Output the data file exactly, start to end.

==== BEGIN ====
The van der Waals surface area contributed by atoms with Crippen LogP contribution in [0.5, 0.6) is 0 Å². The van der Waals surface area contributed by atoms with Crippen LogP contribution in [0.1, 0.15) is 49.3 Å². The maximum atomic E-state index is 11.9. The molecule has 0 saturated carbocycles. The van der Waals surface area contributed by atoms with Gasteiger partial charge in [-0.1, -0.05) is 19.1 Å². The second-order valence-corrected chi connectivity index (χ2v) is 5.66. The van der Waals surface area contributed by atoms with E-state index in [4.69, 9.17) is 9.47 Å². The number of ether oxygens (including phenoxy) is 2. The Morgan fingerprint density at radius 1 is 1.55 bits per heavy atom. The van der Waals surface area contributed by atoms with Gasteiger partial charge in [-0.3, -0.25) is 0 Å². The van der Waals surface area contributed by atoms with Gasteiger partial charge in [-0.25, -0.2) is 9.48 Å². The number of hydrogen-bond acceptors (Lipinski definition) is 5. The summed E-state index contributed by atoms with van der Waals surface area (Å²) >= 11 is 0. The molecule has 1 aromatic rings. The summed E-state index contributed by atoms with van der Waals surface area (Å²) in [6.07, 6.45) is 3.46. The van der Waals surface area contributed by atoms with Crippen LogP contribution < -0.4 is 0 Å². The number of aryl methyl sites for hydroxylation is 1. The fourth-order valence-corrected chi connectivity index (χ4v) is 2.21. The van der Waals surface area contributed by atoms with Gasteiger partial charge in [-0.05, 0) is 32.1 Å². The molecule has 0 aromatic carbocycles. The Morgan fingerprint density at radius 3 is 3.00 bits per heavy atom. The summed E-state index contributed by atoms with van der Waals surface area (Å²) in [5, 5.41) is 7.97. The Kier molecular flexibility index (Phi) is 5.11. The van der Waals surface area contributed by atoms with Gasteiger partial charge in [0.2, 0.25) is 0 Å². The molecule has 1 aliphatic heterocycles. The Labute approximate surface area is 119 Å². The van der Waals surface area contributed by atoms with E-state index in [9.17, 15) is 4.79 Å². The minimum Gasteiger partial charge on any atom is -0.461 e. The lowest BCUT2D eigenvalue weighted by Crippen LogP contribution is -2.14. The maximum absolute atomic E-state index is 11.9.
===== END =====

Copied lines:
The van der Waals surface area contributed by atoms with Crippen LogP contribution in [0.5, 0.6) is 0 Å². The van der Waals surface area contributed by atoms with Crippen LogP contribution in [0.1, 0.15) is 49.3 Å². The maximum atomic E-state index is 11.9. The molecule has 0 saturated carbocycles. The van der Waals surface area contributed by atoms with Gasteiger partial charge in [-0.1, -0.05) is 19.1 Å². The second-order valence-corrected chi connectivity index (χ2v) is 5.66. The van der Waals surface area contributed by atoms with E-state index in [4.69, 9.17) is 9.47 Å². The number of ether oxygens (including phenoxy) is 2. The Morgan fingerprint density at radius 1 is 1.55 bits per heavy atom. The van der Waals surface area contributed by atoms with Gasteiger partial charge in [-0.3, -0.25) is 0 Å². The van der Waals surface area contributed by atoms with Gasteiger partial charge in [-0.25, -0.2) is 9.48 Å². The number of hydrogen-bond acceptors (Lipinski definition) is 5. The summed E-state index contributed by atoms with van der Waals surface area (Å²) >= 11 is 0. The molecule has 1 aromatic rings. The summed E-state index contributed by atoms with van der Waals surface area (Å²) in [6.07, 6.45) is 3.46. The van der Waals surface area contributed by atoms with Crippen LogP contribution < -0.4 is 0 Å². The number of aryl methyl sites for hydroxylation is 1. The fourth-order valence-corrected chi connectivity index (χ4v) is 2.21. The van der Waals surface area contributed by atoms with Gasteiger partial charge in [-0.05, 0) is 32.1 Å². The molecule has 0 aromatic carbocycles. The Morgan fingerprint density at radius 3 is 3.00 bits per heavy atom. The summed E-state index contributed by atoms with van der Waals surface area (Å²) in [5, 5.41) is 7.97. The Kier molecular flexibility index (Phi) is 5.11. The van der Waals surface area contributed by atoms with Gasteiger partial charge in [0.2, 0.25) is 0 Å². The molecule has 1 aliphatic heterocycles. The Labute approximate surface area is 119 Å². The van der Waals surface area contributed by atoms with E-state index in [9.17, 15) is 4.79 Å². The minimum Gasteiger partial charge on any atom is -0.461 e. The lowest BCUT2D eigenvalue weighted by Crippen LogP contribution is -2.14. The maximum absolute atomic E-state index is 11.9.